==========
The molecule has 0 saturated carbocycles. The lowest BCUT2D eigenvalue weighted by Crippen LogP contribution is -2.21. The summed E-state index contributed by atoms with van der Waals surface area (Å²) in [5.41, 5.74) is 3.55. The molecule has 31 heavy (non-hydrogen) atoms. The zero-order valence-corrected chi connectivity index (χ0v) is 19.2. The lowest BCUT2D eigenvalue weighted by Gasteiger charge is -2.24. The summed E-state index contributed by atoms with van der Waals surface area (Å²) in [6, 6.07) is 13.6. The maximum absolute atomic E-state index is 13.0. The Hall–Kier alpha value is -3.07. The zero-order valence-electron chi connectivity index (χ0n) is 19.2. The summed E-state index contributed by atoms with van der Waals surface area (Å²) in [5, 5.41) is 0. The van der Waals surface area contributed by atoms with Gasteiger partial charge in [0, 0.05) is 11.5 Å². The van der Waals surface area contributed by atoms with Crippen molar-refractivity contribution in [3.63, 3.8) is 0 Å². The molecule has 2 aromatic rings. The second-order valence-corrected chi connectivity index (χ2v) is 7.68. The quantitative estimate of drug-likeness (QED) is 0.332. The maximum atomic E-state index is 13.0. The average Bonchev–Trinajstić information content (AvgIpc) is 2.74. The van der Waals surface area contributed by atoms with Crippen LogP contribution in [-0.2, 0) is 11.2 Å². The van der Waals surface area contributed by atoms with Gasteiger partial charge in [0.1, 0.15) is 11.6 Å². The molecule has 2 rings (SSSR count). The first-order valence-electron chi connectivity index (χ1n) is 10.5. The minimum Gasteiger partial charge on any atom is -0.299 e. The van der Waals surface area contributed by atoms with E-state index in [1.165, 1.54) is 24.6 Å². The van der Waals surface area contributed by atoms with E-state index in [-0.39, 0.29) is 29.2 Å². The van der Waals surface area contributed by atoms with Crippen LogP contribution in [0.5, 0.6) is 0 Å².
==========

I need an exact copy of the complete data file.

The molecule has 0 saturated carbocycles. The lowest BCUT2D eigenvalue weighted by Crippen LogP contribution is -2.21. The summed E-state index contributed by atoms with van der Waals surface area (Å²) in [5.41, 5.74) is 3.55. The molecule has 31 heavy (non-hydrogen) atoms. The zero-order valence-corrected chi connectivity index (χ0v) is 19.2. The lowest BCUT2D eigenvalue weighted by Gasteiger charge is -2.24. The summed E-state index contributed by atoms with van der Waals surface area (Å²) in [6, 6.07) is 13.6. The maximum absolute atomic E-state index is 13.0. The Hall–Kier alpha value is -3.07. The zero-order valence-electron chi connectivity index (χ0n) is 19.2. The summed E-state index contributed by atoms with van der Waals surface area (Å²) in [5, 5.41) is 0. The van der Waals surface area contributed by atoms with Gasteiger partial charge in [0, 0.05) is 11.5 Å². The van der Waals surface area contributed by atoms with Crippen molar-refractivity contribution in [3.63, 3.8) is 0 Å². The molecule has 2 aromatic rings. The second-order valence-corrected chi connectivity index (χ2v) is 7.68. The quantitative estimate of drug-likeness (QED) is 0.332. The maximum atomic E-state index is 13.0. The average Bonchev–Trinajstić information content (AvgIpc) is 2.74. The van der Waals surface area contributed by atoms with Crippen LogP contribution in [-0.2, 0) is 11.2 Å². The van der Waals surface area contributed by atoms with Gasteiger partial charge in [0.1, 0.15) is 11.6 Å². The molecule has 2 rings (SSSR count). The first-order valence-electron chi connectivity index (χ1n) is 10.5. The minimum Gasteiger partial charge on any atom is -0.299 e. The van der Waals surface area contributed by atoms with E-state index in [1.165, 1.54) is 24.6 Å². The van der Waals surface area contributed by atoms with E-state index in [-0.39, 0.29) is 29.2 Å². The van der Waals surface area contributed by atoms with Crippen LogP contribution in [0.5, 0.6) is 0 Å².